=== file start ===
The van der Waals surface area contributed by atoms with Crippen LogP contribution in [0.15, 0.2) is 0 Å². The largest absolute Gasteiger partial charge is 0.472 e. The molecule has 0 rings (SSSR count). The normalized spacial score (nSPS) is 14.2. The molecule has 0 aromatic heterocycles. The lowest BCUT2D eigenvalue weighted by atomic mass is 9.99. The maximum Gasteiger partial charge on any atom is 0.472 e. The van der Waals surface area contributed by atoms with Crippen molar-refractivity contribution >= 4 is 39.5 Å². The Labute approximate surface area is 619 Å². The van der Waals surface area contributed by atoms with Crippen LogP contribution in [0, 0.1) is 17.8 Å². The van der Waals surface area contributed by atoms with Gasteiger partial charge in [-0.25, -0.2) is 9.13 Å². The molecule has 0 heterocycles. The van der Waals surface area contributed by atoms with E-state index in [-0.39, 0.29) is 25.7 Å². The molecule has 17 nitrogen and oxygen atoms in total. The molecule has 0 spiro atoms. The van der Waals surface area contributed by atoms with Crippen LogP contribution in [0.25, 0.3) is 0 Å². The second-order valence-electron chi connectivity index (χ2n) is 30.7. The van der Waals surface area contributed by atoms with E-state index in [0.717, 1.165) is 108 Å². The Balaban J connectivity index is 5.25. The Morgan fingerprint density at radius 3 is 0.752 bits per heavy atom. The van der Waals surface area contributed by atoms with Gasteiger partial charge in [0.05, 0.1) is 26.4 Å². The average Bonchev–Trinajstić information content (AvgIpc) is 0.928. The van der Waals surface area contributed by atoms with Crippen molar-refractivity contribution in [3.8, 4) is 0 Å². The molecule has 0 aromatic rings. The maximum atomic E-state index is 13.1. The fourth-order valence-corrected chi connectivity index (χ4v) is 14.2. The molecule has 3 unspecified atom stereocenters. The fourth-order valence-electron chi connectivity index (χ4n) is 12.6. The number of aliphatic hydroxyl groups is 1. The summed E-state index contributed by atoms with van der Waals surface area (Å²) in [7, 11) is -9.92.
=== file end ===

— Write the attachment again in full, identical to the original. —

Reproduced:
The van der Waals surface area contributed by atoms with Crippen LogP contribution in [0.15, 0.2) is 0 Å². The largest absolute Gasteiger partial charge is 0.472 e. The molecule has 0 rings (SSSR count). The normalized spacial score (nSPS) is 14.2. The molecule has 0 aromatic heterocycles. The lowest BCUT2D eigenvalue weighted by atomic mass is 9.99. The maximum Gasteiger partial charge on any atom is 0.472 e. The van der Waals surface area contributed by atoms with Crippen molar-refractivity contribution >= 4 is 39.5 Å². The Labute approximate surface area is 619 Å². The van der Waals surface area contributed by atoms with Crippen LogP contribution in [0, 0.1) is 17.8 Å². The van der Waals surface area contributed by atoms with Gasteiger partial charge in [-0.25, -0.2) is 9.13 Å². The molecule has 0 heterocycles. The van der Waals surface area contributed by atoms with E-state index in [-0.39, 0.29) is 25.7 Å². The molecule has 17 nitrogen and oxygen atoms in total. The molecule has 0 spiro atoms. The van der Waals surface area contributed by atoms with Crippen LogP contribution in [0.25, 0.3) is 0 Å². The second-order valence-electron chi connectivity index (χ2n) is 30.7. The van der Waals surface area contributed by atoms with E-state index in [0.717, 1.165) is 108 Å². The Balaban J connectivity index is 5.25. The Morgan fingerprint density at radius 3 is 0.752 bits per heavy atom. The van der Waals surface area contributed by atoms with Gasteiger partial charge in [0.05, 0.1) is 26.4 Å². The average Bonchev–Trinajstić information content (AvgIpc) is 0.928. The van der Waals surface area contributed by atoms with Crippen molar-refractivity contribution in [3.8, 4) is 0 Å². The molecule has 0 aromatic rings. The maximum atomic E-state index is 13.1. The fourth-order valence-corrected chi connectivity index (χ4v) is 14.2. The molecule has 3 unspecified atom stereocenters. The fourth-order valence-electron chi connectivity index (χ4n) is 12.6. The number of aliphatic hydroxyl groups is 1. The summed E-state index contributed by atoms with van der Waals surface area (Å²) in [7, 11) is -9.92.